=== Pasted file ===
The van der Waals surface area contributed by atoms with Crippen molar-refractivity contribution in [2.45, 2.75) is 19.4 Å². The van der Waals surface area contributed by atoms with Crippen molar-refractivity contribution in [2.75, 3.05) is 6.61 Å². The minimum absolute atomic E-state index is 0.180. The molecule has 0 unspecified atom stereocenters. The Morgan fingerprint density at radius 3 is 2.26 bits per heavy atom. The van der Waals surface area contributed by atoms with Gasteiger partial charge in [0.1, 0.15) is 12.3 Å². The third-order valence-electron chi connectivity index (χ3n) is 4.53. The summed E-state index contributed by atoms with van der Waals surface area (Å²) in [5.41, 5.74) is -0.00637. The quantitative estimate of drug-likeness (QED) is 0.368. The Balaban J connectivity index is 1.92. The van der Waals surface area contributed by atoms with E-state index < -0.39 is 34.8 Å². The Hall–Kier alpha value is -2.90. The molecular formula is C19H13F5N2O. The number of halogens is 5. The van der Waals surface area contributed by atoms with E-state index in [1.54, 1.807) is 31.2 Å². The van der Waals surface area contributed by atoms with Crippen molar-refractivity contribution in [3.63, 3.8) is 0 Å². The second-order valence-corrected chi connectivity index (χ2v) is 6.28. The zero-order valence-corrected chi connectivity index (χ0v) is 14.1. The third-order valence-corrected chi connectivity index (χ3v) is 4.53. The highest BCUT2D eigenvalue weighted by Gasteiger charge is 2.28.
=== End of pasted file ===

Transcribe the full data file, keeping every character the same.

The van der Waals surface area contributed by atoms with Crippen molar-refractivity contribution in [2.45, 2.75) is 19.4 Å². The van der Waals surface area contributed by atoms with Crippen molar-refractivity contribution in [2.75, 3.05) is 6.61 Å². The minimum absolute atomic E-state index is 0.180. The molecule has 0 unspecified atom stereocenters. The Morgan fingerprint density at radius 3 is 2.26 bits per heavy atom. The van der Waals surface area contributed by atoms with Gasteiger partial charge in [0.1, 0.15) is 12.3 Å². The third-order valence-electron chi connectivity index (χ3n) is 4.53. The summed E-state index contributed by atoms with van der Waals surface area (Å²) in [5.41, 5.74) is -0.00637. The quantitative estimate of drug-likeness (QED) is 0.368. The Balaban J connectivity index is 1.92. The van der Waals surface area contributed by atoms with E-state index < -0.39 is 34.8 Å². The Hall–Kier alpha value is -2.90. The molecular formula is C19H13F5N2O. The number of halogens is 5. The van der Waals surface area contributed by atoms with E-state index in [1.54, 1.807) is 31.2 Å². The van der Waals surface area contributed by atoms with Crippen molar-refractivity contribution in [3.63, 3.8) is 0 Å². The second-order valence-corrected chi connectivity index (χ2v) is 6.28. The zero-order valence-corrected chi connectivity index (χ0v) is 14.1. The third-order valence-corrected chi connectivity index (χ3v) is 4.53. The highest BCUT2D eigenvalue weighted by Gasteiger charge is 2.28.